Slow Sign Painting 1975

Mossgreen-Webb Catalogue Description 29th November 2016.

There is good reason to believe that Grahame Sydney placed a special importance on this painting since in at least two early survey exhibitions, at the Dunedin Public Art Gallery in 1981 and at the Robert McDougall Gallery in 1982, he placed it as Number 1 in the catalogue. It had already been shown at the McDougall Gallery in 1977 when it was on the cover of his Paintings & Drawings catalogue. It has also been reproduced in several books, including Elizabeth Caughey and John Gow’s Contemporary New Zealand Art 2 (1999) and in Timeless Land by Grahame Sydney, Owen Marshall and Brian Turner, a book that has been reprinted five times.

All this attention and recognition signifies a major work by an important painter and it thoroughly deserves its status. It is a knock-out work, a classic example of Grahame Sydney at his best.

What makes it so memorable? Partly it is the monumentalizing of something so ordinary – an old railway sign wrapped in a ragged piece of cloth which obscures the words presumably written on its dirty white surface; probably SLOW, given the title of the work, though the title is deliberately ambiguous and multiple in its connotations (Sydney didn’t study literature at university level for nothing).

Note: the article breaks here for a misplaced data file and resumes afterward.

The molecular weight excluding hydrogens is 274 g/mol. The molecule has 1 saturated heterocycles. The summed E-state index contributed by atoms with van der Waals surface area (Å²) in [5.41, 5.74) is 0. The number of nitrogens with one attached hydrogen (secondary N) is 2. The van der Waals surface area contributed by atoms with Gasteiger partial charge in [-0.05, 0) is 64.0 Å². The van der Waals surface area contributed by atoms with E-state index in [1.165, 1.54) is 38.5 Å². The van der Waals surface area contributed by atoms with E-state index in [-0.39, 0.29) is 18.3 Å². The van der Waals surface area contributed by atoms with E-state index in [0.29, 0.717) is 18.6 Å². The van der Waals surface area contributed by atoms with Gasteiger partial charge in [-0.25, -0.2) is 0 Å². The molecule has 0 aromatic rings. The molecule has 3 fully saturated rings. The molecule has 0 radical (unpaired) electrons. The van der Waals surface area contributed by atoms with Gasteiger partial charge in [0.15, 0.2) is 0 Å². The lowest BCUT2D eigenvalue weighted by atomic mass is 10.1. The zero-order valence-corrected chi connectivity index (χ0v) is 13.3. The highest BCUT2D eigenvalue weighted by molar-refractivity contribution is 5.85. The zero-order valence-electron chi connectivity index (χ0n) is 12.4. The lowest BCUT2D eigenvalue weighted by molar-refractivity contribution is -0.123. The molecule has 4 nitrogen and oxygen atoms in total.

Then there is the tremendous Central Otago land-and-skyscape against which the sign stands (the low point of perspective emphasizing its height) – a featureless brown plain, vast and empty, through which railway tracks, probably disused, run from the bottom right corner into the middle of the picture, the point where sign, hills and sky coincide. And what a sky – huge, moody, subdued in colour, folded like a grey blanket and feathered at the edges – a remarkable act of observation and recording. The whole painting is a symphony in quiet and muted tones, ineffably melancholy in its sense of abandonment and decay, but majestic, too.

It is tempting to try to unpick some of the connotations of the image and title. It is a painting of a sign, but a sign whose meaning is covered up, obscured. A sign which in one sense does not signify, but in another sense is eloquent in its ramifications. The old sign dominates the painting as the cross does in a Crucifixion scene. Is this resemblance intended or not? ‘Then certain of the scribes and of the Pharisees answered, saying, Master, we would see a sign from thee’ (Matthew 12, 37). And Jesus replied, ‘An evil and adulterous generation seeketh after a sign; and there shall no sign be given to it‘(12. 39). Is Sydney’s poetic image that of a world abandoned by God and man, a world in which no sign is given? Whether or not such metaphysical speculations are relevant the painting stands apart from them wholly satisfying in its conception and execution, fully justifying the slow, painstaking process of working with multiple layers of tempera pigment, stiffened with egg-yolk, just as used by the old masters.

Peter Simpson